By Geoffrey Smith
Investing.com -- Rishi Sunak is set to be the next Prime Minister of the U.K., after his last remaining rival Penny Mordaunt failed to gather enough support from fellow lawmakers to proceed with her bid.
Sir Graham Brady, who chairs the 1922 Committee of backbench Conservative Members of Parliament, said in a statement that Sunak was the only candidate to cross the required threshold of 100 declared supporters. Mordaunt acknowledged the result, paving the way for Sunak to be confirmed as party leader by the nationwide party membership.
The Conservative Party's members had roundly rejected Sunak in a run-off with Liz Truss earlier this summer, preferring Truss's agenda of low taxes and deregulation. Sunak had warned that that agenda would not survive its first encounter with market realities at a time of high inflation and little slack in the economy, and was subsequently proved right by events, as markets pushed the pound to a record low and dumped U.K. government bonds in response.
U.K. financial markets reacted enthusiastically to the news, rallying in anticipation of Sunak's victory in early trading on Monday in London and then extending their gains on confirmation of the news.
By 09:30 ET (13:30 GMT), the yield on the benchmark 10-Year government bond, which had surged as high as 4.63% as markets took fright at Truss's unfunded tax cuts, was at 3.84%, down 21 basis points on the day. The two-year Gilt yield was down 28 basis points at 3.44%. The midcap FTSE 250 index - a more U.K.-focused index than the mining- and energy-dominated FTSE 100 - rose 1.3%, as markets priced in a lower interest rate trajectory from the Bank of England.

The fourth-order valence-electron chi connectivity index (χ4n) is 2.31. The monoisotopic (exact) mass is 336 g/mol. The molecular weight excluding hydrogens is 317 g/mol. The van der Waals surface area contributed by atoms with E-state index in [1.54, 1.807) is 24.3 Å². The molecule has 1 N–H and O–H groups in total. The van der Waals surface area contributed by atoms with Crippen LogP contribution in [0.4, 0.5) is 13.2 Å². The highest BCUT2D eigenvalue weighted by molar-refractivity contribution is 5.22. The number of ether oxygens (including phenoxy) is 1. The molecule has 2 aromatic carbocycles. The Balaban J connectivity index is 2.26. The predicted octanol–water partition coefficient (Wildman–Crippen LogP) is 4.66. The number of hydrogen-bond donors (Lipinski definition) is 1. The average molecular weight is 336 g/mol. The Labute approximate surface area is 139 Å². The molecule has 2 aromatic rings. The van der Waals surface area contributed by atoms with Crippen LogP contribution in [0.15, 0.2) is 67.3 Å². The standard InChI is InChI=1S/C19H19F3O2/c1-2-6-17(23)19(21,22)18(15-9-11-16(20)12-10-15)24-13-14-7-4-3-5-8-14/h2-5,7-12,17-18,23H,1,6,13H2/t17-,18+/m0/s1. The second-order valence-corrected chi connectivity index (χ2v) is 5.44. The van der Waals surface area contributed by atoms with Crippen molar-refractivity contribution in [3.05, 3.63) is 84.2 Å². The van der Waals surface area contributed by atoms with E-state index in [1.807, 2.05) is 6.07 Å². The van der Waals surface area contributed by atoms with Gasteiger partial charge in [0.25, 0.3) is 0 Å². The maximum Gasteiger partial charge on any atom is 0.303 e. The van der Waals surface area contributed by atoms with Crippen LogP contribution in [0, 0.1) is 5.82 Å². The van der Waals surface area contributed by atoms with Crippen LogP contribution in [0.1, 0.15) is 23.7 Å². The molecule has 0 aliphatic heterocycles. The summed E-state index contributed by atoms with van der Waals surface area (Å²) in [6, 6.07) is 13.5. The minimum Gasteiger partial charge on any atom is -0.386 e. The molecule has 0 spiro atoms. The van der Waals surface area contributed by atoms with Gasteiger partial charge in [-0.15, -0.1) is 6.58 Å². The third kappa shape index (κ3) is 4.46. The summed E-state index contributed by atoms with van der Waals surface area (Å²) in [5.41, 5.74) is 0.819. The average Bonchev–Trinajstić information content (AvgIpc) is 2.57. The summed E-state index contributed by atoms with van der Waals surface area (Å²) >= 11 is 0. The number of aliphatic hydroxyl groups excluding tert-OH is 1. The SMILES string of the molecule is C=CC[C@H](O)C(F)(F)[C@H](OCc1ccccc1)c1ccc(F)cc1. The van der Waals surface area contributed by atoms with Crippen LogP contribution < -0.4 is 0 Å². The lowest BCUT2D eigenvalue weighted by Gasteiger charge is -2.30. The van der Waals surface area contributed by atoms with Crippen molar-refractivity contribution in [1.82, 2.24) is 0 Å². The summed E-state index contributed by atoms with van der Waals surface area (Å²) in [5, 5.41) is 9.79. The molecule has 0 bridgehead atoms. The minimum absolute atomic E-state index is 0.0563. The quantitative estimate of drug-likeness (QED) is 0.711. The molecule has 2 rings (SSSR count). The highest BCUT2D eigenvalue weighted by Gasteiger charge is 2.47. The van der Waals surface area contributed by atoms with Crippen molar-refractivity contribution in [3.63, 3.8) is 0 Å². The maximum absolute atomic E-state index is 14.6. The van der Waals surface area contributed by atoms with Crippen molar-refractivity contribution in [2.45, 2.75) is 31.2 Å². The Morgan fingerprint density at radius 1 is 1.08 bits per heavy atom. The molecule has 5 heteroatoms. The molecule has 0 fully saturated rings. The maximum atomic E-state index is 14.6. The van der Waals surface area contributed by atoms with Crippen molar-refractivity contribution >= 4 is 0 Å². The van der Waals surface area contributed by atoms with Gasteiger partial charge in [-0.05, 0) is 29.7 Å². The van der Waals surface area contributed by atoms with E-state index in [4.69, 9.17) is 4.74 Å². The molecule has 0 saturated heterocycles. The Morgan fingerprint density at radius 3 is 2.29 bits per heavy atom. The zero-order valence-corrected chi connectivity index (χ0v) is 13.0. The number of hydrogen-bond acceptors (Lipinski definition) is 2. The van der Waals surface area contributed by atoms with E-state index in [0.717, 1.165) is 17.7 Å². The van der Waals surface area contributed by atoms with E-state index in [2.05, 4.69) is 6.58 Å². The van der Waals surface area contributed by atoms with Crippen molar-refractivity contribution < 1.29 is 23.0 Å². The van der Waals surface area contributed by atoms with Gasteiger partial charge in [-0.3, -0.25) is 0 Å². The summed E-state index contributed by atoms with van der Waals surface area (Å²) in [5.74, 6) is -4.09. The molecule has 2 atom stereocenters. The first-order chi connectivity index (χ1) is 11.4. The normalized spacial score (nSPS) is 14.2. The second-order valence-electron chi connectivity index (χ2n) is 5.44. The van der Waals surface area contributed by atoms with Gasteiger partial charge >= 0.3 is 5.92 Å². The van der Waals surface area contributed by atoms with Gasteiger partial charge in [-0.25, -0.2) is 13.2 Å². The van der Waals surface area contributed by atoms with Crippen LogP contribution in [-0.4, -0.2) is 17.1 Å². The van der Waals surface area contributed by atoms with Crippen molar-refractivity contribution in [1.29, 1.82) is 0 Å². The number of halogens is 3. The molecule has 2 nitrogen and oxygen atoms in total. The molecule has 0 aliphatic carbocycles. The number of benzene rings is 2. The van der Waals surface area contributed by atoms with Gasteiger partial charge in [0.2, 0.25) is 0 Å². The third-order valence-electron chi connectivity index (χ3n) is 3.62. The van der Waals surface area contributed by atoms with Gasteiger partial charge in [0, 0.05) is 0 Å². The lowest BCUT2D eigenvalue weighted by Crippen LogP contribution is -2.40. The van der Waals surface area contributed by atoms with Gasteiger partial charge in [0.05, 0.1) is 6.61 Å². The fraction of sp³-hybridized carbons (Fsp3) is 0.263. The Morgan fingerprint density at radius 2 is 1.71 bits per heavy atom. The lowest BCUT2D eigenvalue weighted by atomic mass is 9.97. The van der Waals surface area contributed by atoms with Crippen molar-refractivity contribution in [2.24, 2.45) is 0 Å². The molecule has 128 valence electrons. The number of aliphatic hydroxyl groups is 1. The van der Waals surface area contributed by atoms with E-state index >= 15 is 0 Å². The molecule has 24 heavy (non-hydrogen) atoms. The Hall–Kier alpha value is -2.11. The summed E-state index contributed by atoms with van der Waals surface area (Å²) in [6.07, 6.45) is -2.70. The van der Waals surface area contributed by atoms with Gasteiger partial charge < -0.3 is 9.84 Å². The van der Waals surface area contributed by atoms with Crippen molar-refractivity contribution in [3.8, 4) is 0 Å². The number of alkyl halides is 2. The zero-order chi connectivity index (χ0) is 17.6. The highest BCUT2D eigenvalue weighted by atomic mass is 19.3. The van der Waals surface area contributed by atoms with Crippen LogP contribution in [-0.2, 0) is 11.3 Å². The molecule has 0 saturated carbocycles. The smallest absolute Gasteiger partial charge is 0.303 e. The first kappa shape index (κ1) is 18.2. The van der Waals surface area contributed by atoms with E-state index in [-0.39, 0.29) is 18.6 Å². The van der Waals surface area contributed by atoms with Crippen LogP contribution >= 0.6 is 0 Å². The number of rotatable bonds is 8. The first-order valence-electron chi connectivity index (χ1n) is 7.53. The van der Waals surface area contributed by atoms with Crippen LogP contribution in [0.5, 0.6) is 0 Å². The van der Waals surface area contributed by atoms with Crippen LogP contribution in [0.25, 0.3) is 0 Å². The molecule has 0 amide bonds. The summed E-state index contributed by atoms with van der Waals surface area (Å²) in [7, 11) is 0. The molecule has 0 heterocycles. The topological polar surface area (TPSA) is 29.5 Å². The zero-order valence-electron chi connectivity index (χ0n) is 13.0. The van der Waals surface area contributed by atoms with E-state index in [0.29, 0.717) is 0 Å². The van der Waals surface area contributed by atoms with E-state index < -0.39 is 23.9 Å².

Markets had feared that Truss's plans would drive inflation even higher, forcing the Bank of England to raise interest rates even more aggressively to bring it back down. By contrast, Sunak, in his time as Chancellor of the Exchequer under Boris Johnson, had raised taxes sharply in order to cover Johnson's expensive spending promises. Sunak's tighter fiscal policy was seen as keeping overall demand lower, reducing the need for higher interest rates.
Sunak will be the U.K.'s first non-white Prime Minister and, at 42, the youngest in modern history.